Essentially, once the Court of Appeals determined that the TMMA controlled plaintiff’s case, it dismissed plaintiff’s negligence per se and TAPA claims as derivatives of ordinary negligence. Turning first to plaintiff’s claims of negligence per se, the court found that state and federal nursing regulations simply could not, in and of themselves, set the applicable standard of care in a medical negligence case. Instead, such proof is required by competent expert testimony under the locality rule of the TMMA.[6]

Next, the Court of Appeals turned to plaintiff’s claims under the TAPA and held that, because the gravamen of plaintiff’s action sounded in medical malpractice, the TAPA did not apply and summary judgment was appropriate as to plaintiff’s TAPA claims. In so finding, the Court of Appeals cited to the remedies section of the TAPA for its express provision that the TAPA does not apply to a cause of action within the scope of the TMMA.[7]

As long-term care providers in Tennessee had long argued, when the TMMA applies to a plaintiff’s cause of action for skilled nursing care and related services, the other ordinary negligence theories above are legally precluded either by their own terms or by operation of law. While this important case solidified the soundness of such arguments, the Middle Section Court of Appeals released a ruling at odds with the rationale and holding of French I a month later.

Reinforcements for Plaintiffs: The Court of Appeals’ Decision in Smartt v. NHC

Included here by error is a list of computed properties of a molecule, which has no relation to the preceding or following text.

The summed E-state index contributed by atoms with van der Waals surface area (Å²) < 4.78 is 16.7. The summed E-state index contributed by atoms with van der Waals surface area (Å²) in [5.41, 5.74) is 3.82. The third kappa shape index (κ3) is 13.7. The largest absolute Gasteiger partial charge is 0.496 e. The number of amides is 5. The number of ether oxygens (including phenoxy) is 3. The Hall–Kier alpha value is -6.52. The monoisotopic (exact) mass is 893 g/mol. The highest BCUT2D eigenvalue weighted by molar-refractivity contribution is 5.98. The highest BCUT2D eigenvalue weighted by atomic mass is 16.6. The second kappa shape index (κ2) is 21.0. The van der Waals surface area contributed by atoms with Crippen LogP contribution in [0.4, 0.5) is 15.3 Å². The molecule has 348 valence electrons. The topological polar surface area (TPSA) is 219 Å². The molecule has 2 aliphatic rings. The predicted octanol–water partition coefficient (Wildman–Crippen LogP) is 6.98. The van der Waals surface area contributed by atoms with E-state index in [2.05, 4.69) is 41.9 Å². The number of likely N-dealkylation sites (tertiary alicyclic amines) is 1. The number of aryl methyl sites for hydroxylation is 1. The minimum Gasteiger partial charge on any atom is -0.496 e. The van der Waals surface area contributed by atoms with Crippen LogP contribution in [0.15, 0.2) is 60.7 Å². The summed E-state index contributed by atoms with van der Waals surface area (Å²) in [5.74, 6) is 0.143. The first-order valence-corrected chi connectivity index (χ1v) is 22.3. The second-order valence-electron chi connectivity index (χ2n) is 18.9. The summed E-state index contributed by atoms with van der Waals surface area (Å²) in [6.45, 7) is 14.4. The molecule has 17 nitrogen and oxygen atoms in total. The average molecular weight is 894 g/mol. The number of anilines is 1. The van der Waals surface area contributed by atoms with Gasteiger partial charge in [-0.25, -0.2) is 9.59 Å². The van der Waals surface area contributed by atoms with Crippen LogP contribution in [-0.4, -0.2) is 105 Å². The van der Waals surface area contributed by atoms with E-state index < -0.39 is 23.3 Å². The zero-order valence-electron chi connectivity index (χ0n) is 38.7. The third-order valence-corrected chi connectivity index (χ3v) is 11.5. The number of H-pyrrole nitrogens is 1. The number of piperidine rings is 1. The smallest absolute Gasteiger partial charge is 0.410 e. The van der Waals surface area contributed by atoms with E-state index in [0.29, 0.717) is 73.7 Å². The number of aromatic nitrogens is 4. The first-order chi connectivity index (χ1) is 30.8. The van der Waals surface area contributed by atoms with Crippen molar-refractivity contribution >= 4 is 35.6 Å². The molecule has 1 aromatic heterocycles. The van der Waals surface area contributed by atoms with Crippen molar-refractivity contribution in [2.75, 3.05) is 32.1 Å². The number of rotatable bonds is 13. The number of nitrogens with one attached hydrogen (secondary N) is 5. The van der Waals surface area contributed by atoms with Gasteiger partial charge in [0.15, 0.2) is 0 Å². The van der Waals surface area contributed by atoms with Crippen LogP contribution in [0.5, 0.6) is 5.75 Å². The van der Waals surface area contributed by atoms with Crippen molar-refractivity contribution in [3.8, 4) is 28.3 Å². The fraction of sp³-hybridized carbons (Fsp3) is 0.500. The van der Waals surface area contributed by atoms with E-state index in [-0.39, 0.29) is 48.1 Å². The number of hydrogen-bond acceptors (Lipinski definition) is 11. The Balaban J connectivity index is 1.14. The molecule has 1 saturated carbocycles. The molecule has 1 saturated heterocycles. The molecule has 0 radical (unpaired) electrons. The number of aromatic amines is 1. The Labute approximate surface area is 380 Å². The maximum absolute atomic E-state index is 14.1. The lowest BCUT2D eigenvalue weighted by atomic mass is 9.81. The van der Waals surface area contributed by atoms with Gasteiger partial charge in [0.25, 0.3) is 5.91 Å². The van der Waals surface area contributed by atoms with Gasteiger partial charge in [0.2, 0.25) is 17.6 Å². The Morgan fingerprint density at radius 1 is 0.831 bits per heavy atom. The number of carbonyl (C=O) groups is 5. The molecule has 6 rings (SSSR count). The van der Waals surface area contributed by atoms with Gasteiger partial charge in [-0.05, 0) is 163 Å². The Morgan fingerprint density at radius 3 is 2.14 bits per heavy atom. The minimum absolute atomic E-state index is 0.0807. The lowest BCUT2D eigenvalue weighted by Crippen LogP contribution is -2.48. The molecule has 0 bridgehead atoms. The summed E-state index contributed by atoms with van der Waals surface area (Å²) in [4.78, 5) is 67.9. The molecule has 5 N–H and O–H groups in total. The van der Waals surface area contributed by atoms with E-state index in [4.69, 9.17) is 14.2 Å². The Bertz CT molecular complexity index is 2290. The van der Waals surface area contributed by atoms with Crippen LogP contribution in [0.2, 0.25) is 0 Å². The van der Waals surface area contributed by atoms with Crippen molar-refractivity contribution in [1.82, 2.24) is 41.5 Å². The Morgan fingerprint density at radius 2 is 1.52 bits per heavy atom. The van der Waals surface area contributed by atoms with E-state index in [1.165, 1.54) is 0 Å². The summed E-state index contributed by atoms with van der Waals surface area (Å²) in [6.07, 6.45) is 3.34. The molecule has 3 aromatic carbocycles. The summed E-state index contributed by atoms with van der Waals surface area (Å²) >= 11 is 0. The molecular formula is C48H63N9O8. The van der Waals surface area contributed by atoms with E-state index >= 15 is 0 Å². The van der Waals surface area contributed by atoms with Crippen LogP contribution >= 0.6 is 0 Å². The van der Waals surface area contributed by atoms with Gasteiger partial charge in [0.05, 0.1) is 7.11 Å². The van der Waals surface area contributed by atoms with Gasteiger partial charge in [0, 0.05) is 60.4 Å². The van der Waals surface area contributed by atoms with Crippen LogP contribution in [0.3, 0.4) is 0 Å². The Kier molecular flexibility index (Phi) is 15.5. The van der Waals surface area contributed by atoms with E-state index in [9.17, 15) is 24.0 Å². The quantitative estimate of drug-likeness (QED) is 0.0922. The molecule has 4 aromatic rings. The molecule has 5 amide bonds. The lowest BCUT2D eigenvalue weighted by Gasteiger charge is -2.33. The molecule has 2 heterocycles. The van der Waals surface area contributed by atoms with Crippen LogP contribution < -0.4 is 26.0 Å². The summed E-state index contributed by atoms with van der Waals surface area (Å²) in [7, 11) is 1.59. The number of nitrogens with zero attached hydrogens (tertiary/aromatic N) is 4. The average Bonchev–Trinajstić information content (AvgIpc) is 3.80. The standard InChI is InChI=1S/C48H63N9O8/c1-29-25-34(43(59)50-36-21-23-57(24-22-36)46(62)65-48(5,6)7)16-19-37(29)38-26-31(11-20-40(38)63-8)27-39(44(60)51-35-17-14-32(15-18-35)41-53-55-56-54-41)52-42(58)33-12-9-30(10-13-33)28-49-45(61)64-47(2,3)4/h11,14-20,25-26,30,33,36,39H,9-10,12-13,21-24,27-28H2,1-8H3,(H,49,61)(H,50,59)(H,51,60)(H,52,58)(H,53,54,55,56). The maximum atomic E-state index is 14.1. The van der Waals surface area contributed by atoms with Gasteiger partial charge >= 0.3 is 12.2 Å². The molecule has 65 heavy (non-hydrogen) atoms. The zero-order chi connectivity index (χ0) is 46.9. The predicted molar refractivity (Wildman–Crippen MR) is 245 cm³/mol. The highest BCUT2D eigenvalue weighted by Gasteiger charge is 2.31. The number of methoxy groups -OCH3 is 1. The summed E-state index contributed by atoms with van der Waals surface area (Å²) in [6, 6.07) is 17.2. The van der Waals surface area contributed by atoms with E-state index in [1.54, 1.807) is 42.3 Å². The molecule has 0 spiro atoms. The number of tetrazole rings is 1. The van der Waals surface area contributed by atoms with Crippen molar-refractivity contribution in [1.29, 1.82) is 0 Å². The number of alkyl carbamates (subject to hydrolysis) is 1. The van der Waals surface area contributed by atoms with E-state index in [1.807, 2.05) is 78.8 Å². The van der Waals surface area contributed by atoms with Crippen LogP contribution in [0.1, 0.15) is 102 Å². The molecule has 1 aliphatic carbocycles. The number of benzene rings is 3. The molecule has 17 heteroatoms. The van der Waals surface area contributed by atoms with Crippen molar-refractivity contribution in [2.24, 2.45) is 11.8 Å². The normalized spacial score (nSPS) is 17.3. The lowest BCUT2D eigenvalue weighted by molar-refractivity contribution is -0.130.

In Smartt v. NHC, the Middle Section Court of Appeals considered a case alleging failures of care very similar to those addressed in French I and reached a different conclusion regarding the nature of plaintiff’s claims.

The plaintiff in Smartt filed suit against a nursing facility and related entities, seeking compensatory and punitive damages and asserting claims for ordinary negligence (including TAPA violations) as well as medical malpractice.  Like the defendants in French I, the defendants in Smartt argued at the trial level that the TMMA provided plaintiff’s exclusive avenue of recovery.  The trial court dismissed plaintiff’s TAPA claim but allowed the jury to consider and assess liability on ordinary negligence as well as medical malpractice as to all defendants.  The jury awarded compensatory damages of roughly $820,000 on the ordinary negligence claim and nearly $3.3 million on the medical malpractice claim against all defendants. Unlike the court in French I, the court in Smartt drew a distinction between services aimed at diagnosing, treating and preventing injuries and illnesses (medical malpractice) versus mere “custodial services” or “activities of daily living” such as feeding, hydrating, cleaning and grooming (ordinary negligence).[8]

Smartt was thus important for plaintiffs in holding that certain custodial services were not subject to the TMMA but rather principles of ordinary negligence that could be assessed by laypersons without the necessity of expert proof. The Court of Appeals held that the trial court properly denied defendant’s directed verdict motion on the ordinary negligence claim. The Middle Section Court of Appeals did not, however, reference the Eastern Section’s opinion in French I released only a month prior.

The Turning of the Tide: The Supreme Court’s Decision in French v. Stratford House

Seven months after the Court of Appeals decided French I, the Supreme Court specifically addressed this conflict between French I and Smartt and granted certiorari “in an effort to secure uniformity in the treatment of this and other comparable cases.”[9] Oral arguments were heard on May 4, 2010, and the Tennessee Supreme Court rendered its decision on Jan. 26, 2011, in French v. Stratford House (French II), weighing in primarily on the conflict between long-term care providers and plaintiffs regarding whether allegations of injuries as a result of “custodial care” received in nursing facilities will be considered ordinary negligence or medical malpractice.